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Varden Hung, Gary Shyi; Holistic and Analytic Processing of Identity and Expression in Faces: A Systems Factorial Technology Approach. Journal of Vision 2017;17(10):1016. doi: 10.1167/17.10.1016.
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© ARVO (1962-2015); The Authors (2016-present)
It is widely believed that face identity is achieved via holistic processing of the representation integrated over parts of a face. In contrast, processing of facial expressions can be undertaken via analytic processing based on representation of separate parts. The composite face task (CFT) is a commonly used paradigm to investigate the underlying mechanism of face processing. In the most diagnostic condition of CFT, two identical top halves joined by two different bottom halves are difficult to judge whether or not they are identical when the top and bottom halves are aligned than when they are misaligned. Such failure of selective attention has been construed as evidence of holistic processing for processing both face identity and facial expression. However, using the CFT, some recent studies have argued that both identity and expression are processed analytically. Hence, whether identity and expression of a face requires analytic or holistic processing remains controversial. To resolve the controversy, the present study combined the redundant target design and the CFT within the framework of systems factorial technology (SFT) and investigated the nature of capacity coefficients for processing identity and expression. In Experiments 1 and 2, participants were asked to employ either the self-terminating rule or the exhaustive stopping rule for discriminating face identities. In Experiment 3 and 4, they were asked to adopt the two stopping rules for discriminating facial expressions, respectively. Results of Experiments 1 and 3 revealed that a majority of participants exhibited unlimited or limited capacity, which is consistent with analytic processing. In contrast, results of Experiments 2 and 4 revealed super capacity for most participants, which is consistent with holistic processing. Taken together, these findings suggest that the face identity and facial expression can be processed either holistically or analytically depending upon the use of specific stopping strategy.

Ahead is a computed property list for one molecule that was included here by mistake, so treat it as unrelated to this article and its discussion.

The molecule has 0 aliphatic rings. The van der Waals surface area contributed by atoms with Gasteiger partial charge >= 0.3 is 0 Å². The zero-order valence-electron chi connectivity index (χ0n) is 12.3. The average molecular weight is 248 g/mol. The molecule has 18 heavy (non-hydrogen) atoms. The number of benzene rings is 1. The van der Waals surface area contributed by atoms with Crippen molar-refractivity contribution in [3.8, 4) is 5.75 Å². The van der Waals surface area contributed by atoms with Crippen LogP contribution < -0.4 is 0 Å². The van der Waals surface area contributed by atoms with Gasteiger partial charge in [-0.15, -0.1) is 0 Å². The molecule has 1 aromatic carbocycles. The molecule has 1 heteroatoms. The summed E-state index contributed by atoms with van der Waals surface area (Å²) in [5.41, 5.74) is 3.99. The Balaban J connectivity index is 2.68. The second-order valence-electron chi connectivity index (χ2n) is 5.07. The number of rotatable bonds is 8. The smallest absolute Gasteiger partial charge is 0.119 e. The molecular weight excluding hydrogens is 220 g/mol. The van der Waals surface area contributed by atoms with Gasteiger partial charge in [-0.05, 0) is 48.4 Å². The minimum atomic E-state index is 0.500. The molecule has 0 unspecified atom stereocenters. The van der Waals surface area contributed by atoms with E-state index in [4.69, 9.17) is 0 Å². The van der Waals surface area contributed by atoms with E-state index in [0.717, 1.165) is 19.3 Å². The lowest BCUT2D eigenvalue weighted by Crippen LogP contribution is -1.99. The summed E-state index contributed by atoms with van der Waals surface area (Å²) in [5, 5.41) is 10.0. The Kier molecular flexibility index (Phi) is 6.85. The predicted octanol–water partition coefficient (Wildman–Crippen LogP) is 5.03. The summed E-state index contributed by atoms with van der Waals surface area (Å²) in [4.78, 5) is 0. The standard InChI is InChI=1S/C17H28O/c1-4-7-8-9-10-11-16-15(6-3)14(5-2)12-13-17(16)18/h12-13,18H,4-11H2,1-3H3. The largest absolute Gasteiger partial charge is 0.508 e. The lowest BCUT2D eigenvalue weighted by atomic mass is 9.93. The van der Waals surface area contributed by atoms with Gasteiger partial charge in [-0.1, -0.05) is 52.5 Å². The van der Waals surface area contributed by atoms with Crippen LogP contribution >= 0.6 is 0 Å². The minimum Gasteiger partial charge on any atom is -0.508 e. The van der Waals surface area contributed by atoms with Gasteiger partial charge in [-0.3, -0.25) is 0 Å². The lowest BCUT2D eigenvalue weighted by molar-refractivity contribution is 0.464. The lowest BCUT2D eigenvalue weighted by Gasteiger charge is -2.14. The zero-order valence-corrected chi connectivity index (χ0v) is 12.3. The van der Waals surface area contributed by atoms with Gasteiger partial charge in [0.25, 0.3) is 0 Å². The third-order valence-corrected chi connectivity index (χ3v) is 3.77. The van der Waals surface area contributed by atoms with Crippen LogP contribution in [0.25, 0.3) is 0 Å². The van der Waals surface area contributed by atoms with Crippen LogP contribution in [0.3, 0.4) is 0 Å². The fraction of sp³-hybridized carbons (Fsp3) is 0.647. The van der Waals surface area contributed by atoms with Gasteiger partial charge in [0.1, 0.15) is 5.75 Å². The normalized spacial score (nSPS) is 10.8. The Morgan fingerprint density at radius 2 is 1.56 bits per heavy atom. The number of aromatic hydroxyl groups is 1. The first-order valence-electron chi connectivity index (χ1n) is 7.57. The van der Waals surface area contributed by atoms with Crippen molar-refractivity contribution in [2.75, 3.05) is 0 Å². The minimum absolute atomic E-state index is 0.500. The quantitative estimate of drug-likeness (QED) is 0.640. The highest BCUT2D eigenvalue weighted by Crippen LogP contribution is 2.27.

Meeting abstract presented at VSS 2017
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